Time travel and historical fiction merge as identical twins, Charles and Alexander of Cleves, travel from a future Canada to the time of Henry VIII with the goal of preventing the rise of Catholicism by protecting Anne Boleyn’s marriage to Henry and preventing his marriage to Jane Seymour. The twins’ mission is compromised with the unexpected arrival of Alice, fellow “Forty Eight” trainee and Charles’ former girlfriend, and further life-threatening danger comes from the treachery of a member of Forty Eight, a wealthy secret group with the mission to change history for their own purposes. The name comes from the age when all operatives are killed.

Verdict: The research of the time rings true, and the adventure is nonstop. Yet voices of the three points of view—the twins and Anne Boleyn’s ladies maid Lady Margaret—are similar enough that they are difficult to identify.

Fall 2018 review by Nel Ward.

Book review: Behind Closed Doors, by Miriam Halahmy

Halahmy, Miriam. Behind Closed Doors. Holiday House, 2017. 208p. $16.95 ISBN: 978-0823436415. Gr. 9+. P6 Q8

Josie and Tasha are from the opposite ends of the economic spectrum and don’t socialize at school. Tasha’s mom has a boyfriend who is trying to lure Tasha, and Josie is trying hard to intervene with her mom’s hoarding.  One night, after Josie’s mom is in jail, Tasha leaves her dangerous situation and moves into Josie’s crowded house. Suddenly, they find themselves stuck in similar situations and they need each other’s support.  This book was very relatable to me and gave me insights into real situations kids face every day. Though it was hard to read at times, the book ends on a positive note and shows how important friendship is.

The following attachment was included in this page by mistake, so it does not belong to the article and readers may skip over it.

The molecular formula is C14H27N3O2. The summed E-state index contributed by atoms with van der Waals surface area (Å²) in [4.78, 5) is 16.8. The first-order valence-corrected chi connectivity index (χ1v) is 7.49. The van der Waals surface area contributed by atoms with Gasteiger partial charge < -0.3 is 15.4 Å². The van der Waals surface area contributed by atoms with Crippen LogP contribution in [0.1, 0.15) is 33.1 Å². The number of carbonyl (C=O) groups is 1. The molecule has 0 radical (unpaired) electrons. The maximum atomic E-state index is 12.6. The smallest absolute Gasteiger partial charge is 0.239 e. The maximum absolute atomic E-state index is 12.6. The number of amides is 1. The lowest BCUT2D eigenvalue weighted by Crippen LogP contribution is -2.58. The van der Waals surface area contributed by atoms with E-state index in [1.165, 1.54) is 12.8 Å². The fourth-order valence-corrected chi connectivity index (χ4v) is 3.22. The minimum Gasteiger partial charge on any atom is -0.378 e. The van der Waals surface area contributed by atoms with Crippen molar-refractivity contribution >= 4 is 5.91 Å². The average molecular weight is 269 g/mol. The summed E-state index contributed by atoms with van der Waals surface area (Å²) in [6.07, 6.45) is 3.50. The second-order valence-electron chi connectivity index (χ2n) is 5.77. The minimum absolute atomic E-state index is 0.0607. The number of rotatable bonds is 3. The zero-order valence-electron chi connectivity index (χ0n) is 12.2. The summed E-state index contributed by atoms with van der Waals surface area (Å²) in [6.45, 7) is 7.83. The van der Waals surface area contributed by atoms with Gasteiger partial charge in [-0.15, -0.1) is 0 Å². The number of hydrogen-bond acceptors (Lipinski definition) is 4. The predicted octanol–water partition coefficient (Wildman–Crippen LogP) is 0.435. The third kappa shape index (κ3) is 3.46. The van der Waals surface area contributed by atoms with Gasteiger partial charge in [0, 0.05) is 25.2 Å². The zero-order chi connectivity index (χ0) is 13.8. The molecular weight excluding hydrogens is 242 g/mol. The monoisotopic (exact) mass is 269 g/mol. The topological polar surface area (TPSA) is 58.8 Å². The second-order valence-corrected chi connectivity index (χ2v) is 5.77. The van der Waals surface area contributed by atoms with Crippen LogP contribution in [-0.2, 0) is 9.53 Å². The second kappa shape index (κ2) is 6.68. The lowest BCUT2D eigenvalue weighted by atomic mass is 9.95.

April 2018 review by NHS student.

Book review: Washington, D.C.: Our Nation’s Capital from A-Z, by Alan Schroeder, illustrated by John O’Brien

Schroeder, Alan. Washington, D.C.: Our Nation’s Capital from A-Z. Illus. by John O’Brien. Holiday House, 2018. $17.95. 32p. ISBN 978-0-8234-3678-1. Ages 7-10. P6Q9

From “Act” to “Zorapteran” (an insect in the Smithsonian’s National Museum of Natural History), Schroeder explores lesser-known historical and current facts about “the central star of the constellation which enlightens the world” from trivia to monuments. The main entries are enhanced by quotes from famous people such as John F. Kennedy’s comment, “Washington is a city of Southern efficiency and Northern charm.”

Verdict: Some of the material will go over the heads of the intended audience such as Kennedy’s satirical remark and the quote from VP Dan Quayle, “I stand by all the misstatements that I’ve made.” Yet the book will be useful for social studies, and teachers can use it for more creative projects. Humor adds to the diverse information, both in narration and the whimsical ink-and-watercolor cartoon-style illustrations, and the end papers provide an excellently detailed map of downtown Washington. The plethora of useful information mostly overcomes such omissions as Eleanor Roosevelt’s part in black contralto Marian Anderson’s concert on the steps of the Lincoln Memorial. Two earlier books from this duo—Benjamin Franklin: His Wit and Wisdom from A-Z and Abraham Lincoln: His Wit and Wisdom from A-Z—received stars in Kirkus Reviews.